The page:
Since hoi polloi is a transliteration of the Greek for “the many,” some critics have asserted that the phrase should not be preceded by the. They find “the hoi polloi” to be redundant, equivalent to “the the many”—an opinion that fails to recognize that hoi means nothing at all in English. Nonetheless, the opinion has influenced the omission of the in the usage of some writers. Family-owned businesses that select their CEOs from all family members fare no worse than companies that select talent from hoi polloi. — The Wilson Quarterly But most writers use the, which is normal English grammar. A third, more readily acceptable innovation, was the new taste for whiskey as a drink, first for the hoi polloi and ultimately for the gentry. — Jacques Barzun … rented mainly to corporations to allow their VIPs air-conditioned splendor high above the hoi polloi. — James B. Twitchell . A number of critics also warn against the use of hoi polloi in sense 2, a sense that directly contradicts its original meaning. The sense is not commonly covered in dictionaries, but it does appear—albeit rarely—in published, edited text, as it has since the mid-20th century. … I could fly over to Europe and join the rich hoi polloi, at Monte Carlo. — Westwood Pegler Most of the hoi polloi and VIPs who move and shake New York went first to a book party for Time’s former headman, Henry Grunwald, in the New York Public Library. — Liz Smith . We first heard of this sense in the early 1950s, when it was reported to be well established in spoken use in such diverse locales as central New Jersey, southern California, Cleveland, Ohio, and Las Vegas, Nevada. Several members of our editorial staff at that time also testified to its common occurrence, and evidence in the years since strongly suggests that this sense of hoi polloi continues to be frequently used in speech. We do not know for certain how this new sense originated, but one possibility is that it developed out of the inherent snobbery of hoi polloi. In its original and primary sense, hoi polloi is a term used by snobs or—more often—in mocking imitation of snobs. Even its sound has a quality of haughtiness and condescension (much like that of hoity-toity, a term that underwent a similar extension of meaning in the 20th century, from its former sense, “frivolous,” to its current sense, “marked by an air of superiority”). It may be that people unfamiliar with the meaning of hoi polloi, but conscious of its strong associations with snobbery, misunderstood it as an arrogant term for the haves rather than a contemptuous term for the have-nots, thus giving rise to its newer, contradictory sense.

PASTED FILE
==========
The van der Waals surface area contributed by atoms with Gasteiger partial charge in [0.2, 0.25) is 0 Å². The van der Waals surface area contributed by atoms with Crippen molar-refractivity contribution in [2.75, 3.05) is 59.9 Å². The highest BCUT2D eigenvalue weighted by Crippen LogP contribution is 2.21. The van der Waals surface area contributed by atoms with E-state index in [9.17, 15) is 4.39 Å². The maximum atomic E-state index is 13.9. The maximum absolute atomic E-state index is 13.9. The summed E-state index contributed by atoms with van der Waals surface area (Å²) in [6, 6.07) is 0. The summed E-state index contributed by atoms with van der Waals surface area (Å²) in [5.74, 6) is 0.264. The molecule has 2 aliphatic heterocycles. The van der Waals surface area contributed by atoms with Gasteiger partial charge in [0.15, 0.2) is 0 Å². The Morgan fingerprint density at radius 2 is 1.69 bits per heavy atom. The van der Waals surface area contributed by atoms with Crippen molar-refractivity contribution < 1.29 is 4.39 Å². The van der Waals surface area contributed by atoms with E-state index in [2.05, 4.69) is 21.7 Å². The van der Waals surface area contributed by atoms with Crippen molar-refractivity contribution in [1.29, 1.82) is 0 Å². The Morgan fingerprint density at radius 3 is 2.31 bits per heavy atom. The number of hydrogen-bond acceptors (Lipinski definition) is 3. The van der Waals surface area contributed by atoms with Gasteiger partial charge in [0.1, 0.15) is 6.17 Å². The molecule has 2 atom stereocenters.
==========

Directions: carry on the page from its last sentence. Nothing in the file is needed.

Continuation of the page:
The early morning emails revealed a number of things.  First, certain communications have revived hitherto dormant connections; second, people whom we know are sick or dying or dead. It is never easy to face the dreadful subject of death. I can only imagine that I will cure my distaste for death if and when I am physically distraught. Otherwise I find it unendurable to promote any intellectual recipe for the matter. Unlike my First Nation relatives and any current religiosity, I haven’t any truck with life after death. My hopeless and dedicated materialism continues to inspire me to do what I can to reap the resources of my present circumstance. It is as much an artistic expression as any post mortem.